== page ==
-13 DIT Filmmaking Guide – Director Preparation for Your Film – L2S4p1

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Ready, steady, go!

            It would be nice if we could just walk onto set and say alright lets shoot this! Unfortunately that is not the case. 90% of making a film is paper work and preparation. The director has a very busy job leading up to principle photography. From breaking down the script to shot listing every frame of the film and somehow transferring the vision in his/her mind into a reality through the means of communication to others in order to make it a reality.

Check out preproduction 4filmmaking.com directors-job and Finding your own Directing Style for your Independent Film @ NakedFilmmaker

Character/Emotion Beat Breakdown

It is highly important to understand the script inside and out and to prepare yourself for working with your actors and the characters they will embody. Therefor, it will behoove you to line your script vertically for emotional turns and specific beats in every scene. In order to do this you will need to analyze the script and make decisions on the emotional arcs and transitional moments within each beat of a scene, the arcs of the entire scene, and the overall arc each scene contributes to the whole of the screenplay.

Try to think of this as the individual stair steps of a larger set of stairs that is the entirety of the film. What you are trying to accomplish or put forth within each moment of the film, and how they are connected and flow together creating the whole.

Break down each scene itself into it’s own rising and falling actions then breakdown the characters emotional states within this framework. Do this by asking yourself some questions about each character:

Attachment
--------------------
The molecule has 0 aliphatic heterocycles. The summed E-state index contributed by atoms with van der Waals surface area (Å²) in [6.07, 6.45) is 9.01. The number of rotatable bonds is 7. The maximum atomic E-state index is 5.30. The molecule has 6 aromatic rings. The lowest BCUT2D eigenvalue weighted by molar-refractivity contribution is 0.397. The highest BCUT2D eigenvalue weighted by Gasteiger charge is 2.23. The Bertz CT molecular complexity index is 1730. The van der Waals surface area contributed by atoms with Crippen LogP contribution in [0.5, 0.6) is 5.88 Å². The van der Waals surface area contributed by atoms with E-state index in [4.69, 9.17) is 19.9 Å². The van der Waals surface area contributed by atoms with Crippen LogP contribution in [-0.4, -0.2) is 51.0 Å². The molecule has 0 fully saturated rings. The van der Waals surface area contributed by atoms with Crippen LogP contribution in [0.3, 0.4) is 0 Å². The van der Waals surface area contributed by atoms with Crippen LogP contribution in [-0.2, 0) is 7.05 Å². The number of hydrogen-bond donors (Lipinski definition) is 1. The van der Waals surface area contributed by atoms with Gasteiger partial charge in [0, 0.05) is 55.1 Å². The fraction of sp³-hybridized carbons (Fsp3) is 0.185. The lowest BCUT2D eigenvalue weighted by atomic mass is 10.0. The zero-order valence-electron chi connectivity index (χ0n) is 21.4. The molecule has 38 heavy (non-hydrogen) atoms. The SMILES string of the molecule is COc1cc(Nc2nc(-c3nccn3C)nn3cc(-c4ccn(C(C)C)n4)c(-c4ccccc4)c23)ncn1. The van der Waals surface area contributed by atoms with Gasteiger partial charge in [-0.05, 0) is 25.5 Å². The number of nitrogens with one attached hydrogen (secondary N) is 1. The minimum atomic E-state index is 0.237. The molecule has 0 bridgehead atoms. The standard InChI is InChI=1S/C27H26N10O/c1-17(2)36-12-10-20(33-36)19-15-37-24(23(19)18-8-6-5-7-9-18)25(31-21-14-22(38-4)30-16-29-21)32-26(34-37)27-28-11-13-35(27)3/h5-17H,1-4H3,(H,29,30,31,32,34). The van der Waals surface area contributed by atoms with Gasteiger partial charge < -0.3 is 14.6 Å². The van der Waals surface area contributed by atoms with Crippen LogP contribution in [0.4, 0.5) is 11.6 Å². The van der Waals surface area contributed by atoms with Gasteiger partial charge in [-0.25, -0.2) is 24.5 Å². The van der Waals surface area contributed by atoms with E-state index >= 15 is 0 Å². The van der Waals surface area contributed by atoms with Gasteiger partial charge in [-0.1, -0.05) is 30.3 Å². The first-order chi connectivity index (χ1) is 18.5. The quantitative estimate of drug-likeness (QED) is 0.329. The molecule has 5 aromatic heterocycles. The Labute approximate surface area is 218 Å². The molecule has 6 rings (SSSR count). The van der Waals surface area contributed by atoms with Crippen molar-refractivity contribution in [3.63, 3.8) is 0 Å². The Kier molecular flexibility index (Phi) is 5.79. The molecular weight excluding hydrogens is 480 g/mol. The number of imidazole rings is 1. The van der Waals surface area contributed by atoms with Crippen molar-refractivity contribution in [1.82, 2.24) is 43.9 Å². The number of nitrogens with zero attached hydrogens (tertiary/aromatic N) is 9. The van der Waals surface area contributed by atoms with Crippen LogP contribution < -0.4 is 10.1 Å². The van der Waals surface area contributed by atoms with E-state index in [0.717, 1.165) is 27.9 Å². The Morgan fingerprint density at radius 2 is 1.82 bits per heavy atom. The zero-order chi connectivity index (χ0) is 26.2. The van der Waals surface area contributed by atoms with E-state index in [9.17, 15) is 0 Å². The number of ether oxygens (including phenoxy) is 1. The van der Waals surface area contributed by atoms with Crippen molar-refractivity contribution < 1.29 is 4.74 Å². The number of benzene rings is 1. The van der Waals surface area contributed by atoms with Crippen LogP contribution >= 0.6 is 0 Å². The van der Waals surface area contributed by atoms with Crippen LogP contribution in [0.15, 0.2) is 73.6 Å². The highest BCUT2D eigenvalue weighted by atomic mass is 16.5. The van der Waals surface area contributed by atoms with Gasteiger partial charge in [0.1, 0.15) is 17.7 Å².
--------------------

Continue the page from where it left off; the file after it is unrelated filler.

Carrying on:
1. Who are they?
  2. Where are they?
  3. What are the characters goals, or objectives within the scene?
  4. Who are they with and how do they feel about them?
  5. What are the characters wants and needs.
  6. What is the conflict and how can they overcome it.
  7. Do they succeed or fail in their endeavor?

Once you have answered these questions, you need to prepare some techniques to communicate these things to your actors. There are a few ways to do this.

Action Verbs: Compile a list of action verbs to use when discussing the beats.

As Ifs: Create a list of “as ifs” that could help guide your actor to the right emotional delivery.   Ie. “Try it as if you are a little kid and just dropped your ice cream cone on the ground.” Or “Try it as if you just won the lottery!” You see what I’m getting at here.

Imagery: Create an image for your actor; have them remember a similar emotional real life moment that could be useful for the emotion of the character at the moment. I.e.: The awkwardness of your first kiss; the pain of that first heartbreak, etc. Something real that they can use to build well rounded emotional tools.

These tools help to lead you to a better understanding of each character. Take note of every discovery you make in awaking the character on the page into the moment of reality then use those discoveries as a means of molding your actors. The better you understand them the easier it will be for your actors to understand what you want from them every step of the way…

Shot Listing

When creating a shot list remember time is money and shots take time, so do your best to limit yourself when it comes to the number of shots you have in a scene. Work with your DP to try and be creative, playing in depth, or use single long takes, and creative angles. You don’t always have to dolly and if you are shooting in 2k or higher you have some wiggle room in the editing room.